### Ablation studies

To better validate the effectiveness of non-linear fusion method, preprocessing step using WKNN, self-paced learning and hypergraph regularization, we further constructed SPLHRNMTF\(^{-}\), SPLHRNMTF\(^{*}\), HRNMTF and SPLGRNMTF as four variants of SPLHRNMTF for comparative analysis. (1) SPLHRNMTF\(^{-}\): we utilized linear fusion instead of non-linear fusion to explore whether learning non-linear relationships in similarity networks can improve prediction performance. (2) SPLHRNMTF\(^{*}\): we removed the preprocessing step using WKNN to explore whether using the WKNN method can effectively correct false-negative samples and improve model prediction performance. (3) HRNMTF: in order to verify the effectiveness of self-paced learning, we retained other modules except self-paced learning. (4) SPLGRNMTF: we replaced hypergraph Laplacian regularization with graph Laplacian regularization to explore whether the use of hypergraph regularization can effectively capture high-order relations.

Table 2 shows the comparative analysis of ablation experiments for different variant models on the MDAv3.2_data2 dataset. From Table 2, we can observe that SPLHRNMTF was significantly better than SPLHRNMTF\(^{*}\). This result demonstrates that the use of WKNN method can effectively correct false-negative samples, thereby improving model prediction performance. Moreover, after using non-linear fusion method, the prediction performance of SPLHRNMTF outperformed SPLHRNMTF\(^{-}\), which suggests that the non-linear fusion method can more reasonably integrate similarity information while improving prediction performance by capturing non-linear relationships. Similarly, after using self-paced learning, SPLHRNMTF can achieve better prediction performance than HRNMTF, which shows that integrating self-paced learning into NMTF can effectively alleviate the model from falling into a bad local optimal solution and improve prediction performance. Finally, compared with SPLGRNMTF, the prediction performance of SPLHRNMTF has been improved to a certain extent, which indicates that the use of hypergraph regularization can capture the high-order relationships of biological similarity networks. Notably, the standard deviation of SPLHRNMTF’s prediction performance in the 5-fold cross-validation five times is relatively small, indicating that adding other modules helps to enhance the model’s robustness and stability.

### Case studies

To further validate the predictive accuracy of SPLHRNMTF in identifying associations between miRNAs and specific diseases, we conducted case studies on two significant tumor diseases, namely breast neoplasms and lung neoplasms, using the MDAv2.0_data dataset. For a specific disease, negative miRNA-disease associations and experimentally verified positive miRNA-disease associations on the MDAv2.0_data dataset were used as training samples, and unverified associations with the specific disease on the MDAv2.0_data dataset are considered as candidate samples. Through training the SPLHRNMTF model on training samples, we can rank candidate samples by their predicted association scores and select the top 50 candidate associations with the specific disease. Finally, we verified the top 50 prediction results by finding supporting evidence from the lasted HMDD v4.0 [59] and dbDEMC [60].

Table 3 shows the top 50 prediction results of miRNAs that are closely related to breast neoplasms. From Table 3, we can see that 48 of the top 50 breast neoplasms-related miRNAs were successfully confirmed by HMDD v4.0 and dbDEMC databases. Note that unconfirmed refers to miRNAs that have not been confirmed by relevant evidence. Similarly, Supplementary Table S2 demonstrates that the top 50 predicted lung neoplasms-related results and 46 predictions can be confirmed according to the above two databases. Meanwhile, we also observed that miRNAs showing higher similarity were predicted to be associated with the same specific disease. For example, hsa-mir-138-1 and hsa-mir-138-2 can function by directly targeting the polycomb epigenetic regulator EZH2, and they have been demonstrated to be novel regulators of invasion and epithelial-mesenchymal transition in breast cancer cells [61].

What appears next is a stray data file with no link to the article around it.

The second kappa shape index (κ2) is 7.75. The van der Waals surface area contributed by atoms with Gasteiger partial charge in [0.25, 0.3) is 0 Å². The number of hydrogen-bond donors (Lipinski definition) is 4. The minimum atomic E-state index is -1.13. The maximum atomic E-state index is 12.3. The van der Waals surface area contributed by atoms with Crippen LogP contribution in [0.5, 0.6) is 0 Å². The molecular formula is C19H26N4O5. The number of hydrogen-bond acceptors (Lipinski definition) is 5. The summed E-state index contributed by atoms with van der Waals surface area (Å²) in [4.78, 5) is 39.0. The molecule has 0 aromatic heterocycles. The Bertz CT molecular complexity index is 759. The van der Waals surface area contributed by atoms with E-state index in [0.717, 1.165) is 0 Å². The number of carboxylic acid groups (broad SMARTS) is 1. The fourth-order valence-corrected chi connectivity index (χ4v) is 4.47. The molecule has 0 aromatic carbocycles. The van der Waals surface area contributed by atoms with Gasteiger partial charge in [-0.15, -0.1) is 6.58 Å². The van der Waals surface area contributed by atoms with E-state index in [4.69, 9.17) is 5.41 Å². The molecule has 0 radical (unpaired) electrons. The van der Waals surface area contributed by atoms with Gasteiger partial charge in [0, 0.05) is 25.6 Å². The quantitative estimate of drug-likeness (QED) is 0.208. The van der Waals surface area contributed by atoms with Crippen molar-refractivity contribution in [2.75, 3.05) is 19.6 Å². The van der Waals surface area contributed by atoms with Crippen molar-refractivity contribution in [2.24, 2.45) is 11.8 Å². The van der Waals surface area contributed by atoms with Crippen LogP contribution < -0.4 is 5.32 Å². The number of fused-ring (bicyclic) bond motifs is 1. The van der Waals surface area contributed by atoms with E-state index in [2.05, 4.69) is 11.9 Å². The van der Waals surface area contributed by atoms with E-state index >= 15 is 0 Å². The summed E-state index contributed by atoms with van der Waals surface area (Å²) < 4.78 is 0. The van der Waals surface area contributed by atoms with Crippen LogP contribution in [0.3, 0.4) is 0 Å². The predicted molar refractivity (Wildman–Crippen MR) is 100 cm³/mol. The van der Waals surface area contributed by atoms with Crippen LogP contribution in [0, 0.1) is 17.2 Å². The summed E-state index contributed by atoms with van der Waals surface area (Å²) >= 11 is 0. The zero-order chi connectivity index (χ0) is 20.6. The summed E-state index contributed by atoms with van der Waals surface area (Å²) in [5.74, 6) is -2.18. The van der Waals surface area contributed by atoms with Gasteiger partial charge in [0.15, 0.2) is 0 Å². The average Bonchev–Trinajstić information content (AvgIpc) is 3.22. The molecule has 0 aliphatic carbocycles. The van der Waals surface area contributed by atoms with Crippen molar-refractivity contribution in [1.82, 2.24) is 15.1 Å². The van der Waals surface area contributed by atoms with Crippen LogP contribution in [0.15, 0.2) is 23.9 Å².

To further validate the biological significance of the potential miRNA-disease associations identified by the SPLHRNMTF model, we conducted enrichment analysis on gene sets comprising the target genes of the miRNAs. First, miRTarBase [62] was used to obtain the target genes of each miRNA. Then, we applied Metascape [63] to investigate the biological process and pathway information related to these target gene sets. Figure 4 shows the enrichment analysis of the discovered breast neoplasms-related hsa-mir-19b-2, from which we can see that target gene sets associated with hsa-mir-19b-2 were significantly enriched in several terms closely related to breast cancer, including regulation of hormone secretion, response to steroid hormone, insulin signaling and MAPK6/MAPK4 signaling. To be more specific, breast cancer growth is dependent upon estrogenic hormones and can be inhibited by antiestrogenic antagonists [64]. A lot of evidence also suggests that interactions between steroid hormones and growth factors act as a regulator of endocrine response in breast cancer, while abnormalities in growth factor signaling are common contributors to the endocrine-resistant phenotype [65]. Furthermore, the dysregulation of the expression and function of insulin and its downstream signaling effectors often drives breast cancer initiation and progression in a subtype-dependent manner [66]. In addition, the high expression of MAPK4 defines a large subset or subtype of triple-negative breast cancer (TNBC) that responds to MAPK4 blockade, and targeting MAPK4 both inhibits TNBC growth and sensitizes tumors to PI3K blockade [67]. Finally, we observed that many biological processes and other terms were obtained based on the above enrichment analysis. Through utilizing Metascape, we further captured the relationships between these terms. As shown in Supplementary Figure S8, we selected a subset of enriched terms and presented them as a network graph, where terms with similarity > 0.3 are connected by edges. According to the network graph, we discovered that several terms associated with breast cancer clustered together. In summary, the aforementioned biological analysis suggests a potential association between hsa-mir-19b-2 and the occurrence and progression of breast cancer.